Many health experts agreed that while it’s hard to anticipate the full effect of the individual mandate, the fee serves as an incentive enroll in health coverage and a disincentive to leave the marketplace. But this part of the law is more complex than that. While a higher penalty has a larger impact, it’s still not a “panacea,” according to Dan Mendelson, CEO of Avalere Health, an independent consulting firm. That’s because the range of reasons why consumers don’t purchase a health plan vary from the belief that they can’t afford it to outright hostility to the law—and then there are those who don’t know or understand enough about the exchanges.
A Kaiser Family Foundation poll released last week showed that only 15 percent of uninsured Americans knew when open enrollment was, compared to just 17 percent of the general public. This points to the other big challenge: ensuring people know when they should be signing up for coverage and fully understand the Affordable Care Act’s intricacies.
Whether or not a penalty drastically bigger than in 2015 will drive Americans to purchase health insurance partly depends on how knowledgeable they are about the law, according to Jon Gabel, a senior fellow with NORC at the University of Chicago, because the individual mandate is a “strong incentive” if Americans understand both Obamacare and its fee for going uninsured. In an effort to spread the word about open enrollment, the Health and Human Services Department is partnering with local health care providers, businesses, and nonprofits.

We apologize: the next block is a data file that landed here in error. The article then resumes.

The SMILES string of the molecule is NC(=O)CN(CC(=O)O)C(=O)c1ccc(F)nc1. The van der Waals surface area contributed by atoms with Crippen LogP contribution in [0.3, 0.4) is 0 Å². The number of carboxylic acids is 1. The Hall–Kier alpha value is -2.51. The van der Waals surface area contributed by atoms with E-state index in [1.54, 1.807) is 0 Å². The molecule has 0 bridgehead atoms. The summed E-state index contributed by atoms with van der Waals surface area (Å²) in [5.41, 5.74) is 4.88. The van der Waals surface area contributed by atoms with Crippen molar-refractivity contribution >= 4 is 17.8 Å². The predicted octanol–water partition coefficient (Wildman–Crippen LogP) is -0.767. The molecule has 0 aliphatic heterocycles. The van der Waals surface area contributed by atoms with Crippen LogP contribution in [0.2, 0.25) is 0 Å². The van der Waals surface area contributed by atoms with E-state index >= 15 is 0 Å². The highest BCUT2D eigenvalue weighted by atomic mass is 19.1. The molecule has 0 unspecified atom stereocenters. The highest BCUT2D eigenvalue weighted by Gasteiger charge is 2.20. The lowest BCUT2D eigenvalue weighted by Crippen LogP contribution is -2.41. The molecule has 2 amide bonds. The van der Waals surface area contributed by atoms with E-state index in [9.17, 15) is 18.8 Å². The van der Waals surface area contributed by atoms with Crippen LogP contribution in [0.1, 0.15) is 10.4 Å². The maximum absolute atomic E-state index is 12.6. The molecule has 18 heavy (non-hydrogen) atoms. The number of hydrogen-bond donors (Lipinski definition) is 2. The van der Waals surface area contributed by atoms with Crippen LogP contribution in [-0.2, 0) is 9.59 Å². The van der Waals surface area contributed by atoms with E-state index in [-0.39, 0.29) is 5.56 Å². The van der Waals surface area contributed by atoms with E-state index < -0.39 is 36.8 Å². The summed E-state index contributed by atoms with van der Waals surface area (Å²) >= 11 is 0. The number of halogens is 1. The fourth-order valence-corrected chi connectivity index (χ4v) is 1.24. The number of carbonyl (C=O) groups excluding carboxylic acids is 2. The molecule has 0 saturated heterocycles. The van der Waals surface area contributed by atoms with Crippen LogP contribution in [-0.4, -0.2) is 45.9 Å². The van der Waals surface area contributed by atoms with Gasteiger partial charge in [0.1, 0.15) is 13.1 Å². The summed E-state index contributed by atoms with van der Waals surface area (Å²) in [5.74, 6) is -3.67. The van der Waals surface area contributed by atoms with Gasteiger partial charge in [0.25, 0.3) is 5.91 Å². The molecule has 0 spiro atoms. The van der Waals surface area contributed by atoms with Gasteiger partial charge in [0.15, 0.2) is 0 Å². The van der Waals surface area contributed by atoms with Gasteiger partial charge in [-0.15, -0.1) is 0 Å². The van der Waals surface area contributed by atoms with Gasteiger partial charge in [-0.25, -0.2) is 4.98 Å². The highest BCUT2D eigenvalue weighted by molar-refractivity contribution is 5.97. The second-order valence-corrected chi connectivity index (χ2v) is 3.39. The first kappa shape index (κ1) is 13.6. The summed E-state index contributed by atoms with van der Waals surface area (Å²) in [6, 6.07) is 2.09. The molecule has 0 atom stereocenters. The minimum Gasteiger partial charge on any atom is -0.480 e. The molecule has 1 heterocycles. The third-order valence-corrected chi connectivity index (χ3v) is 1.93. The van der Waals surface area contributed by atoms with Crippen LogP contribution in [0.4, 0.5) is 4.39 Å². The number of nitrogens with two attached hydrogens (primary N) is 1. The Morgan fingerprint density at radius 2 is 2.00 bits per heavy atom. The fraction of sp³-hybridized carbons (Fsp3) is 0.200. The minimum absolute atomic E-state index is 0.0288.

The individual mandate first came to life for those who didn’t have health coverage in 2014. It was a comparatively meager price—$95 per adult and $47.50 per child, or 1 percent of a household’s income (again, the higher of the two).
In mid-July, IRS Commissioner John Koskinen sent a letter to members of Congress detailing the preliminary results of the first tax season with the individual mandate: About 7.5 million taxpayers paid a total of $1.5 billion for not having health coverage. This was higher than the Treasury Department estimate that 3 to 6 million taxpayers would pay the fee. (12 million Americans without insurance were exempted due to certain hardships, financial status, and life events).
The inaugural fee “was just kind of a tap on the shoulder to say, ‘Hey, pay attention here,’” said Timothy Jost, a Washington and Lee University professor emeritus who has written book chapters and articles on health care regulation. “The $695 is a pretty big tap on the shoulder—it’s shouting in somebody’s ear.”
When it comes down to merely looking at the numbers, for some it still might be cheaper to pay the fee, even for 2016, said Karen Pollitz, a Kaiser Family Foundation senior fellow. But that would mean paying to play with fire. Because if a medical emergency occurred, the uninsured individual would be on the hook to pay the cost in addition to the individual-mandate penalty. “How people will weigh this is anybody’s guess,” Pollitz said, “but the expectation is that this penalty will get people’s attention.”